When musically presumed emo legends meet realistically nerdy middle-aged men, Illinois’ American Football is born. These kings of the complicated “math rock” genre have spanned generations with their polyrhythmic, time signature-ridden ballads of confession. The 17 year hiatus (yes, I said 17 years) after their debut album’s release in 1999 didn’t stop them from conjuring up what I considered to be one of 2016’s best albums with American Football (LP2) (read more: FeenyFaves – Top 10 Albums of 2016). The band featured a varied set between their storied tracks of the 90’s and their new-age post-rock continuation, but the disparity between the crowd’s fresh faces and graying hairs told the true story of the eclectic range of lives American Football have affected with their music.
The night began with Portland, Oregon’s Pure Bathing Culture, who were frankly a bit middling. Their intros had inviting pulls, but the continuation of each song often became monotonous and boring. Their hooks didn’t differ much from their base verses, while I found myself impatiently waiting for the next song to start midway through the previous track so that I could experience some sort of variation. Pure Bathing Culture was followed by Land of Talk, an indie band from Montreal that snowballed their way to a cumulatively exciting performance. Despite a slow start, their set picked up when the piano player unexpectedly abandoned his keys and picked up a French horn to get the crowd off their feet with a rousing brass solo. The band then started floating between genres like they were playing through an unbounded practice session. They jumped from indie rock, to surf rock, to post rock, all the while fighting a myriad of technical difficulties that were completely out of their control. Their ability to react to those technical failures and ad-lib their way to an impressive set left the band in a nervously sweaty state of dissatisfaction, but the crowd rallied behind their set with a sincere appreciation for their successful opening role.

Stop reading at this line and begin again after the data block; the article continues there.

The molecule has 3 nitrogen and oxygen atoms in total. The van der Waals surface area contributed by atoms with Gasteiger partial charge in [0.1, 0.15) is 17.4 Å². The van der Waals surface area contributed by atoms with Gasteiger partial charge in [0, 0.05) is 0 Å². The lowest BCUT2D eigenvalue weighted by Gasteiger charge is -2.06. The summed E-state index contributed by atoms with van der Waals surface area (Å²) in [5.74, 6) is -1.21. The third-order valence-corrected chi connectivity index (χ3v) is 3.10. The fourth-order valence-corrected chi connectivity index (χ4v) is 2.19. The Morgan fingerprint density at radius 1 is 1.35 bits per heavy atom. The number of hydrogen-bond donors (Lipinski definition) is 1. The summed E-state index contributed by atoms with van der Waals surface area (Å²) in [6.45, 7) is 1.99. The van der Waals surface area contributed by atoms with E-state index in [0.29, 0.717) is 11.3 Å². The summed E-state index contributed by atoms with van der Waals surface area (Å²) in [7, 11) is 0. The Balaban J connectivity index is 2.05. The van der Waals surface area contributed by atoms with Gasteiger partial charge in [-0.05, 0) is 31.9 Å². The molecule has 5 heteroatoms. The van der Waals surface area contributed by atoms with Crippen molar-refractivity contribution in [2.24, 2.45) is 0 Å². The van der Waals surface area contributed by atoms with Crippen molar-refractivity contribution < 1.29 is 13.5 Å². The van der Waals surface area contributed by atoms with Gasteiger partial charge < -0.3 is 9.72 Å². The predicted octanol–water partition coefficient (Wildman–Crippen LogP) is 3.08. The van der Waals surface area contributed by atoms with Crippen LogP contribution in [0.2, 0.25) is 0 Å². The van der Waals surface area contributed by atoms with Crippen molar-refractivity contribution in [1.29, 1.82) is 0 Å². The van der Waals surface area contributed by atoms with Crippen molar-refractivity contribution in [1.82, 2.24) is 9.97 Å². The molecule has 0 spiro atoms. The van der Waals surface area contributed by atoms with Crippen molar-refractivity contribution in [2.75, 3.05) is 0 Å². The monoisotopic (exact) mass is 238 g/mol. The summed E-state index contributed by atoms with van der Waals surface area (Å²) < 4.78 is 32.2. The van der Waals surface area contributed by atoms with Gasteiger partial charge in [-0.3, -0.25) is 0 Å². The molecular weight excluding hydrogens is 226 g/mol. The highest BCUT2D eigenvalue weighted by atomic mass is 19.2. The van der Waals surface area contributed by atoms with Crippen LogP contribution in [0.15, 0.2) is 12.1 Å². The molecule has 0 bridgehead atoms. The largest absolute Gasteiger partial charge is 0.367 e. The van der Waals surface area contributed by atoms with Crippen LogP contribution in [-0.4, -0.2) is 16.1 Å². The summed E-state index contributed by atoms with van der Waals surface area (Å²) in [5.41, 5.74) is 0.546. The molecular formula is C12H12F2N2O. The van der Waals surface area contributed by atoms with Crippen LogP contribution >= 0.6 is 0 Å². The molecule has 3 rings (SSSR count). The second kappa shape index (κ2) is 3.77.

As American Football took the stage, it wasn’t hard to hear grown men screaming to lead singer Mike Kinsella “We love you Mike!” from all corners of the venue. Kinsella tried to be connective and introduce the band by asking “So what you guys want to talk about?”, but that question only brought on anticipated nerdy answers like “What do you think about time signatures?” Luckily the group of aging geeks played along, with one member jokingly refuting “Girls never get it man! I try to tell them about the time signatures but they just never understand!” Their goofy structure was quickly reflected in their instrumental interchangeability, as members would often drop their instruments so that three of them (including their non-performing guitar technician) were shaking maracas or tambourines while yet another lightly tapped away on the xylophone. Even drummer Steve Lamos would momentarily abandon his sticks for occasional trumpet solos, all of which had the audience undeniably glued to a slower, more individualized change of pace. Unnamed instrumental solos littered the set in a creative display of improvisational splendor, but lingering technical difficulties that one band member eventually coined “The night of a thousand amps” continued to haunt the band. American Football’s acclaimed 2016 single “I’ve Been So Lost For So Long” didn’t translate to the live stage well with failing equipment lapsing over several unfortunate instances, but their most celebrated 1999 track “Never Meant” sparked a cathartic and unified bellow from the audience to cap off a dramatic night.
Favorite Live Tracks: My Instincts Are The Enemy, Desire Gets In The Way, Never Meant, Where Are We Now?, You Know I Should Be Leaving Soon